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12 Father’s Day Traditions from Around the World

Fishing? Skeletons? Lighters? Check out the different ways Father's Day is celebrated across the globe.

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Pouring a beer for dad for Father’s DayKristen Prahl/Getty Images

Father, in any language

In America, Father’s Day isn’t complete without dad firing up the grill, sports on the tube, and plenty of beer to go around. Want to mix it up this time? Try these Father’s Day traditions from around the world. Find out why we celebrate Father’s Day in the first place.

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Germany: It’s all about the beer

Germany has its fair share of beer customs, from Oktoberfest to the Stuttgart Beer Festival. But many people are unaware that Germany’s beer tradition carries over to Father’s Day, where you’ll find dads chugging beer, riding beer bikes, and celebrating from morning to night with…beer. It’s a huge day filled with day-drinking and debauchery. In fact, traditionally, Father’s Day is so scandalous that it’s a public holiday (a day off work), and the following day is also a day off followed by a weekend so that all those beer-drinking fathers can recover.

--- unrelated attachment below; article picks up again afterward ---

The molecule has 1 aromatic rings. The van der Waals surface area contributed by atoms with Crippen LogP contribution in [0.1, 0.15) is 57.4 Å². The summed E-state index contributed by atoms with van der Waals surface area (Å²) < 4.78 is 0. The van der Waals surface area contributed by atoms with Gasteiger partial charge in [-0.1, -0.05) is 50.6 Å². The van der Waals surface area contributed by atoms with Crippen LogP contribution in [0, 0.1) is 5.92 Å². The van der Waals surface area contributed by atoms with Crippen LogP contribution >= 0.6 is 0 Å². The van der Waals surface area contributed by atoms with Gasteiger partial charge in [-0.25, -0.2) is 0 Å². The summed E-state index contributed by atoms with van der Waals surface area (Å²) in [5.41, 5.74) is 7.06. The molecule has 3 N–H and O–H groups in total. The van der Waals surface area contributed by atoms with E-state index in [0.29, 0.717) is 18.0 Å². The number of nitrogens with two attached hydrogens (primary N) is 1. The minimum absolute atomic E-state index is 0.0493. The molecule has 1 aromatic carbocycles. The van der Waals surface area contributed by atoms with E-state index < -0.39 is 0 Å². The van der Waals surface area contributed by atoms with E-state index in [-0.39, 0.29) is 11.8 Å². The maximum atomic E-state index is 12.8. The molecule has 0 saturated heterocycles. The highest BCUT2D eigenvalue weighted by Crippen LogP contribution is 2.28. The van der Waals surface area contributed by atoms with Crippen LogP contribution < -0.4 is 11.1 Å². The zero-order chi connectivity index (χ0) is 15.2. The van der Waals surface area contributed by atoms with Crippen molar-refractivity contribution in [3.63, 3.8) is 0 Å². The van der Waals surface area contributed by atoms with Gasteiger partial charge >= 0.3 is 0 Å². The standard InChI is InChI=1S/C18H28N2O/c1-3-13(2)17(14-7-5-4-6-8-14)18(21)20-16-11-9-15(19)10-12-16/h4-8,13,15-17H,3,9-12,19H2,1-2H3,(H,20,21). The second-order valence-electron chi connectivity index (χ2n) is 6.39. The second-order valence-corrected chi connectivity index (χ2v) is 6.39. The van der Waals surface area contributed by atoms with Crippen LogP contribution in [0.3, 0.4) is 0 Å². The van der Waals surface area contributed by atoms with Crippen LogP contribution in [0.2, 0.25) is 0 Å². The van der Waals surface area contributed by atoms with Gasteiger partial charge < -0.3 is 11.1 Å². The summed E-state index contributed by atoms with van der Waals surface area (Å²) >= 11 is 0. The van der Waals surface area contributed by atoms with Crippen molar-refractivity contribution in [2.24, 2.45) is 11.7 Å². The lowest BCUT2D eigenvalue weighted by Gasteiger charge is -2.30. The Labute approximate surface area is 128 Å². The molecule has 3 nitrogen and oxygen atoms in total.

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Thailand: Here’s a flower

Father’s Day is celebrated on December 5 to honor King Bhumibol (his birthday), the honorary father of Thailand. On this day, fathers throughout the country receive canna flowers, which are similar to lilies but thought to be “masculine.” Canna flowers are also believed to be a sacred plant, able to protect those who encounter it.

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Russia: Join the parade